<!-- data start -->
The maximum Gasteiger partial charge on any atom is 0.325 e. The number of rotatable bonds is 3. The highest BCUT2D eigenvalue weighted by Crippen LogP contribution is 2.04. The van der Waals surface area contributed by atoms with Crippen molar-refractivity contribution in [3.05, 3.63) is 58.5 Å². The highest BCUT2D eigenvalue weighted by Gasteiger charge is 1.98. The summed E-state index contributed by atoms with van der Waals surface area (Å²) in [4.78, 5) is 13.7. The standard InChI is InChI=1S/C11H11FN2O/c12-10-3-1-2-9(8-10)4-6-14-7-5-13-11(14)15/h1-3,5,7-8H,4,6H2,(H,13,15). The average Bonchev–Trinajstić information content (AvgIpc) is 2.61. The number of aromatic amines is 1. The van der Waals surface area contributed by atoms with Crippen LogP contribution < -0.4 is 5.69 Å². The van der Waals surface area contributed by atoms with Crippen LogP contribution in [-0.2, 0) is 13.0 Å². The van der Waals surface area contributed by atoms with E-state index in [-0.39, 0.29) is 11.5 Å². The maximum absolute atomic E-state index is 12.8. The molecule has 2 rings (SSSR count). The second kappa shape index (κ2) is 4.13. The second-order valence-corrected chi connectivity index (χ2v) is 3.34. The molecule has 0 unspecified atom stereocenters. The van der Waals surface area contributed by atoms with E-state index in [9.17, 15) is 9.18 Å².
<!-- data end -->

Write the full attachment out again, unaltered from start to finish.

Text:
The maximum Gasteiger partial charge on any atom is 0.325 e. The number of rotatable bonds is 3. The highest BCUT2D eigenvalue weighted by Crippen LogP contribution is 2.04. The van der Waals surface area contributed by atoms with Crippen molar-refractivity contribution in [3.05, 3.63) is 58.5 Å². The highest BCUT2D eigenvalue weighted by Gasteiger charge is 1.98. The summed E-state index contributed by atoms with van der Waals surface area (Å²) in [4.78, 5) is 13.7. The standard InChI is InChI=1S/C11H11FN2O/c12-10-3-1-2-9(8-10)4-6-14-7-5-13-11(14)15/h1-3,5,7-8H,4,6H2,(H,13,15). The average Bonchev–Trinajstić information content (AvgIpc) is 2.61. The number of aromatic amines is 1. The van der Waals surface area contributed by atoms with Crippen LogP contribution < -0.4 is 5.69 Å². The van der Waals surface area contributed by atoms with Crippen LogP contribution in [-0.2, 0) is 13.0 Å². The van der Waals surface area contributed by atoms with E-state index in [-0.39, 0.29) is 11.5 Å². The maximum absolute atomic E-state index is 12.8. The molecule has 2 rings (SSSR count). The second kappa shape index (κ2) is 4.13. The second-order valence-corrected chi connectivity index (χ2v) is 3.34. The molecule has 0 unspecified atom stereocenters. The van der Waals surface area contributed by atoms with E-state index in [9.17, 15) is 9.18 Å².